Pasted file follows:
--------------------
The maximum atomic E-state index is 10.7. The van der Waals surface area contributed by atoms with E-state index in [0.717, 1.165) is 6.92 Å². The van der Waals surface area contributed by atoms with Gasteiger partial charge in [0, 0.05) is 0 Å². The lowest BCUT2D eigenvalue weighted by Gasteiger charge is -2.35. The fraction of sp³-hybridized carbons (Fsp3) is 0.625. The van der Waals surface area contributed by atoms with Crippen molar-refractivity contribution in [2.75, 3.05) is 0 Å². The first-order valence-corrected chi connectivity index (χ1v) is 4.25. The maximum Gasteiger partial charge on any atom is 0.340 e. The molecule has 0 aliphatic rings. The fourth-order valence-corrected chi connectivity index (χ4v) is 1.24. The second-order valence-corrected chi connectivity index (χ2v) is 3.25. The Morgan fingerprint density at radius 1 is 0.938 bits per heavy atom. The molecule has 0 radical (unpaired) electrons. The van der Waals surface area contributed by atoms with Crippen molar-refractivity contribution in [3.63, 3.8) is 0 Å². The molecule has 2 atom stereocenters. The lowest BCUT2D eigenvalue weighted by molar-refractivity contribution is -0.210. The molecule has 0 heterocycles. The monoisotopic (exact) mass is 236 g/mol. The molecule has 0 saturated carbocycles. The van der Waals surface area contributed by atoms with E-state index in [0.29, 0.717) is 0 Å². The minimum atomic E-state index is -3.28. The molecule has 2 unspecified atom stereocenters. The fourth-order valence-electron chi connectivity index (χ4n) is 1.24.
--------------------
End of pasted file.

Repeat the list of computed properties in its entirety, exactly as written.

The maximum atomic E-state index is 10.7. The van der Waals surface area contributed by atoms with E-state index in [0.717, 1.165) is 6.92 Å². The van der Waals surface area contributed by atoms with Gasteiger partial charge in [0, 0.05) is 0 Å². The lowest BCUT2D eigenvalue weighted by Gasteiger charge is -2.35. The fraction of sp³-hybridized carbons (Fsp3) is 0.625. The van der Waals surface area contributed by atoms with Crippen molar-refractivity contribution in [2.75, 3.05) is 0 Å². The first-order valence-corrected chi connectivity index (χ1v) is 4.25. The maximum Gasteiger partial charge on any atom is 0.340 e. The molecule has 0 aliphatic rings. The fourth-order valence-corrected chi connectivity index (χ4v) is 1.24. The second-order valence-corrected chi connectivity index (χ2v) is 3.25. The Morgan fingerprint density at radius 1 is 0.938 bits per heavy atom. The molecule has 0 radical (unpaired) electrons. The van der Waals surface area contributed by atoms with Crippen molar-refractivity contribution in [3.63, 3.8) is 0 Å². The molecule has 2 atom stereocenters. The lowest BCUT2D eigenvalue weighted by molar-refractivity contribution is -0.210. The molecule has 0 heterocycles. The monoisotopic (exact) mass is 236 g/mol. The molecule has 0 saturated carbocycles. The van der Waals surface area contributed by atoms with E-state index in [0.29, 0.717) is 0 Å². The minimum atomic E-state index is -3.28. The molecule has 2 unspecified atom stereocenters. The fourth-order valence-electron chi connectivity index (χ4n) is 1.24.